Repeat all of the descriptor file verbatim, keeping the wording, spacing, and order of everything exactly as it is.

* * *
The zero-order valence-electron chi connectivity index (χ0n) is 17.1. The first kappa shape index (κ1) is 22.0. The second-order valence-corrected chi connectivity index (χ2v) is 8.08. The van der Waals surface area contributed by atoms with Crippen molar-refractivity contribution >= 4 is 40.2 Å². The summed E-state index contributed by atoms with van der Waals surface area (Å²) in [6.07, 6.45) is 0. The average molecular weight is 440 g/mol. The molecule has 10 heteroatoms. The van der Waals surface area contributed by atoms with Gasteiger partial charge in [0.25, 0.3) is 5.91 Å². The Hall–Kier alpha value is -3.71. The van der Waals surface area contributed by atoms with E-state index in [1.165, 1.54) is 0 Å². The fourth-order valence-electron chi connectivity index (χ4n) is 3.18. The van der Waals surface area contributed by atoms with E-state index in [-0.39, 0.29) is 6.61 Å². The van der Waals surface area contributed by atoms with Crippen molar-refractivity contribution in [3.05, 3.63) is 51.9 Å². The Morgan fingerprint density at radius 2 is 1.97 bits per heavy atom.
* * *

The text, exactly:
The zero-order valence-electron chi connectivity index (χ0n) is 17.1. The first kappa shape index (κ1) is 22.0. The second-order valence-corrected chi connectivity index (χ2v) is 8.08. The van der Waals surface area contributed by atoms with Crippen molar-refractivity contribution >= 4 is 40.2 Å². The summed E-state index contributed by atoms with van der Waals surface area (Å²) in [6.07, 6.45) is 0. The average molecular weight is 440 g/mol. The molecule has 10 heteroatoms. The van der Waals surface area contributed by atoms with Gasteiger partial charge in [0.25, 0.3) is 5.91 Å². The Hall–Kier alpha value is -3.71. The van der Waals surface area contributed by atoms with E-state index in [1.165, 1.54) is 0 Å². The fourth-order valence-electron chi connectivity index (χ4n) is 3.18. The van der Waals surface area contributed by atoms with E-state index in [-0.39, 0.29) is 6.61 Å². The van der Waals surface area contributed by atoms with Crippen molar-refractivity contribution in [3.05, 3.63) is 51.9 Å². The Morgan fingerprint density at radius 2 is 1.97 bits per heavy atom.